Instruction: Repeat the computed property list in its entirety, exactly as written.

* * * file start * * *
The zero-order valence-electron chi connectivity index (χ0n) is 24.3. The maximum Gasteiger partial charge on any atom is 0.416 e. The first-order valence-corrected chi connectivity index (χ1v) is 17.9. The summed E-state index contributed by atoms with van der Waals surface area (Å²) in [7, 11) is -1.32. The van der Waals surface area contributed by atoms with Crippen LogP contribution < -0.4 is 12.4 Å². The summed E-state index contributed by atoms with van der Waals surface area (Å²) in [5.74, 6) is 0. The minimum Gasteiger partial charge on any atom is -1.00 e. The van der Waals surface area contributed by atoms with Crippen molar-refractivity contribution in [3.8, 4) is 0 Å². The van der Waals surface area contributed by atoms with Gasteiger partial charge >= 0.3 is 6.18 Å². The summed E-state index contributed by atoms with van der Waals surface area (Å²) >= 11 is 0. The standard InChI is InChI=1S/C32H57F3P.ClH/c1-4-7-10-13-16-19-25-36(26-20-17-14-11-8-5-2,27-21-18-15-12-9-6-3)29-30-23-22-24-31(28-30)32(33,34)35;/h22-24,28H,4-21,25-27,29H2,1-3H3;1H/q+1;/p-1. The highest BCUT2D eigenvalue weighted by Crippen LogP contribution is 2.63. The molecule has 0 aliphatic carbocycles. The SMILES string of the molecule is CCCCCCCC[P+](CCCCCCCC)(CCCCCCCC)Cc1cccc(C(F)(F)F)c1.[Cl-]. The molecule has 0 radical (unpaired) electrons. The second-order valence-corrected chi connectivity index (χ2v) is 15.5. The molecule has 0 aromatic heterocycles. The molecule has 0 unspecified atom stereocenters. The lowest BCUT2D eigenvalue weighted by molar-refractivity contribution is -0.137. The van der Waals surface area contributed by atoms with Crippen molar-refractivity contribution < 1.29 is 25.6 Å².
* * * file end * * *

The zero-order valence-electron chi connectivity index (χ0n) is 24.3. The maximum Gasteiger partial charge on any atom is 0.416 e. The first-order valence-corrected chi connectivity index (χ1v) is 17.9. The summed E-state index contributed by atoms with van der Waals surface area (Å²) in [7, 11) is -1.32. The van der Waals surface area contributed by atoms with Crippen LogP contribution < -0.4 is 12.4 Å². The summed E-state index contributed by atoms with van der Waals surface area (Å²) in [5.74, 6) is 0. The minimum Gasteiger partial charge on any atom is -1.00 e. The van der Waals surface area contributed by atoms with Crippen molar-refractivity contribution in [3.8, 4) is 0 Å². The van der Waals surface area contributed by atoms with Gasteiger partial charge >= 0.3 is 6.18 Å². The summed E-state index contributed by atoms with van der Waals surface area (Å²) >= 11 is 0. The standard InChI is InChI=1S/C32H57F3P.ClH/c1-4-7-10-13-16-19-25-36(26-20-17-14-11-8-5-2,27-21-18-15-12-9-6-3)29-30-23-22-24-31(28-30)32(33,34)35;/h22-24,28H,4-21,25-27,29H2,1-3H3;1H/q+1;/p-1. The highest BCUT2D eigenvalue weighted by Crippen LogP contribution is 2.63. The molecule has 0 aliphatic carbocycles. The SMILES string of the molecule is CCCCCCCC[P+](CCCCCCCC)(CCCCCCCC)Cc1cccc(C(F)(F)F)c1.[Cl-]. The molecule has 0 radical (unpaired) electrons. The second-order valence-corrected chi connectivity index (χ2v) is 15.5. The molecule has 0 aromatic heterocycles. The molecule has 0 unspecified atom stereocenters. The lowest BCUT2D eigenvalue weighted by molar-refractivity contribution is -0.137. The van der Waals surface area contributed by atoms with Crippen molar-refractivity contribution < 1.29 is 25.6 Å².